A new daily ritual seems to have taken hold for much of the political establishment. Step 1: wait until 1 p.m. eastern. Step 2: go to Gallup's homepage and look at the horse-race numbers. Step 3: go absolutely berserk. Step 4: wait 24 hours and start over.
Over the last week or so, Gallup's daily tracking poll has found Mitt Romney leading President Obama by an increasingly large margin. Some see this as reason enough to assume that Romney will be elected president and believe the conventional wisdom should be shaped accordingly. Others, including Republican pollsters, believe Gallup's numbers are suspect.
If my email inbox is any indication, a whole lot of folks are asking the same question: "What's up with Gallup?" Before we dig in, let's first pause to note that Gallup is obviously one of the nation's largest and oldest pollsters, but it's not the only outlet publishing a tracking poll. I put together this chart showing yesterday's results from all the tracking polls that I know of.
You'll notice, of course, that Gallup's results are unique. That doesn't mean they're wrong; it's just that this is the only pollster showing the Republican with such a hearty advantage. You'll also notice that's a fair amount of variety -- those looking for results that will make them feel better are certainly able to do so.
That said, it's intellectually lazy to assume the poll telling you what you want to hear is the one that's correct.
Taking a step further, Gallup published a more detailed breakdown on Wednesday, and it was immediately apparent that while Romney was ahead nationally, it was built on regional imbalance -- the Republican was up nationally in Wednesday's results by five points, but trailed the president in the East, West, and Midwest. How did he build up a five-point edge if he trails in most of the country? By enjoying a whopping 22-point advantage in the South.
That may bring some comfort to Democrats, but I'd note that three key battleground states -- Florida, Virginia, and North Carolina, all of which Obama won four years ago -- are all in the South, and if Romney wins them this year, that's a major step towards 270 electoral votes.
But these details, while relevant, still don't explain what's up with Gallup's strange results.
For detailed statistical and historical analyses, I'd strongly recommend pieces published yesterday by Nate Cohn and Nate Silver, both of whom explored the results in a very detailed and informative way. But there's one tidbit in Silver's piece that jumped out at me: "[T]he Gallup poll has a history of performing very poorly" when its results are "deeply inconsistent with the results that other polling firms."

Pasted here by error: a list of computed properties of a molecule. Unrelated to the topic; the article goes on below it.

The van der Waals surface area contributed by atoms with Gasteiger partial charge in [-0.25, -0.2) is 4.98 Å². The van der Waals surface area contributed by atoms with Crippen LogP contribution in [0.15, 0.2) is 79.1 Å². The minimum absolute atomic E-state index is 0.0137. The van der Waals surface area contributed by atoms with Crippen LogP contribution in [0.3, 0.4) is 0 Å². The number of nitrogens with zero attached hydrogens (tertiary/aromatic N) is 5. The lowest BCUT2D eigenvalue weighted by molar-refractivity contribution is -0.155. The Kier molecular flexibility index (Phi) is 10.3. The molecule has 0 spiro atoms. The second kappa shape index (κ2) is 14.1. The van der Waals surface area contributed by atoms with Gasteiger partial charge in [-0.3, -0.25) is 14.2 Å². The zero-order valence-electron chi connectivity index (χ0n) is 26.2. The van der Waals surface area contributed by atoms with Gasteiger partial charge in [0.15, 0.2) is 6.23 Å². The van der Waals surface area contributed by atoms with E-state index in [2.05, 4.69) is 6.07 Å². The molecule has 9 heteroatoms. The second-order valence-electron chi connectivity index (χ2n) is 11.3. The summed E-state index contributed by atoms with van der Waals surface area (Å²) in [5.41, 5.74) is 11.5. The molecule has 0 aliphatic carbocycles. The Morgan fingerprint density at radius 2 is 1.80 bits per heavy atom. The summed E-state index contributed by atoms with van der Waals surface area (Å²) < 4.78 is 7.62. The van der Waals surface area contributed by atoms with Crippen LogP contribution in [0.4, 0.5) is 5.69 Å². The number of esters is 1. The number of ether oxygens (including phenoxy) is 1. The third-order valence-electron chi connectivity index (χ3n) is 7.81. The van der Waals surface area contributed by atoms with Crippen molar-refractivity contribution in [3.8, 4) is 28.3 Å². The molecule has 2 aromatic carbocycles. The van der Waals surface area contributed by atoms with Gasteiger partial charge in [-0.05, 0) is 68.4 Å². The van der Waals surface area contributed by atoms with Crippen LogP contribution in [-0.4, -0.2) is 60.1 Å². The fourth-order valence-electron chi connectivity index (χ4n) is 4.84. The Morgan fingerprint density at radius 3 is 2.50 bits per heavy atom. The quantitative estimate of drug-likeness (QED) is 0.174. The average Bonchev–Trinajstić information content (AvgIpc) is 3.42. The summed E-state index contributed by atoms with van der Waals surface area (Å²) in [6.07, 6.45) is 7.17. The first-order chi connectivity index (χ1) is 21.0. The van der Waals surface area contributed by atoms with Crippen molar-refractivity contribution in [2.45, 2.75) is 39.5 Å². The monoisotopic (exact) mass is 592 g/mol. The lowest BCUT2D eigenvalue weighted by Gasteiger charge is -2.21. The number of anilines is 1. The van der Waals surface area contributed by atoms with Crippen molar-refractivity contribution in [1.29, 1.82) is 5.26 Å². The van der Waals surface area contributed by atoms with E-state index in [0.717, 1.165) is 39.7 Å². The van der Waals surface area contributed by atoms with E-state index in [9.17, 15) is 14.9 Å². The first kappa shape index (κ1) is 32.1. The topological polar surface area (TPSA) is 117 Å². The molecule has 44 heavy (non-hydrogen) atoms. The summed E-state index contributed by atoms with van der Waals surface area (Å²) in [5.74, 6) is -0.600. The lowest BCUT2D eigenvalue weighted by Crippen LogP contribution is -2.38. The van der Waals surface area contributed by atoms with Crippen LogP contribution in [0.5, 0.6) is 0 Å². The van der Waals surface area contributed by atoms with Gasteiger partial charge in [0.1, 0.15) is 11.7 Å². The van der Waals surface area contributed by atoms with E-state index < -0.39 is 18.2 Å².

Apart from Gallup's final poll not having been especially accurate in recent years, it has often been a wild ride to get there. Their polls, for whatever reason, have often found implausibly large swings in the race.In 2000, for example, Gallup had George W. Bush 16 points ahead among likely voters in polling it conducted in early August. By Sept. 20, about six weeks later, they had Al Gore up by 10 points instead: a 26-point swing toward Mr. Gore over the course of a month and a half. No other polling firm showed a swing remotely that large.Then in October 2000, Gallup showed a 14-point swing toward Mr. Bush over the course of a few days, and had him ahead by 13 points on Oct. 27 -- just 10 days before an election that ended in a virtual tie.In 1996, Gallup had Bill Clinton's margin over Bob Dole increasing to 25 points from nine points over the course of four days.After the Republican convention in 2008, Gallup had John McCain leading Mr. Obama by as many as 10 points among likely voters. Although some other polls also had Mr. McCain pulling ahead in the race, no other polling firm ever gave him larger than a four-point lead.
My point is not to disparage Gallup as a pollster, but only to note that there is a track record to consider. Maybe it's right and Romney is on his way to cruising to a big win, but it's just as likely the other polls are closer to reality.
Let me just add two other angles to consider. First, I suspect some on the right are thinking, "A ha! Now the left thinks the polls are 'skewed'!" It's important to realize that scrutinizing outlier data is qualitatively different from what the right was up to a few weeks ago. Conservatives were seriously arguing that there was an elaborate conspiracy involving all major pollsters and news organizations. As best as I can tell, there is no comparable nonsense on the left.
Second, though I confess to occasionally forgetting this maxim myself, overreacting to one daily poll is unwise. There are plenty of websites that collect lots of polls, average the results together, and provide a fuller picture of where the race stands. I'd recommend paying more attention to them than any individual poll.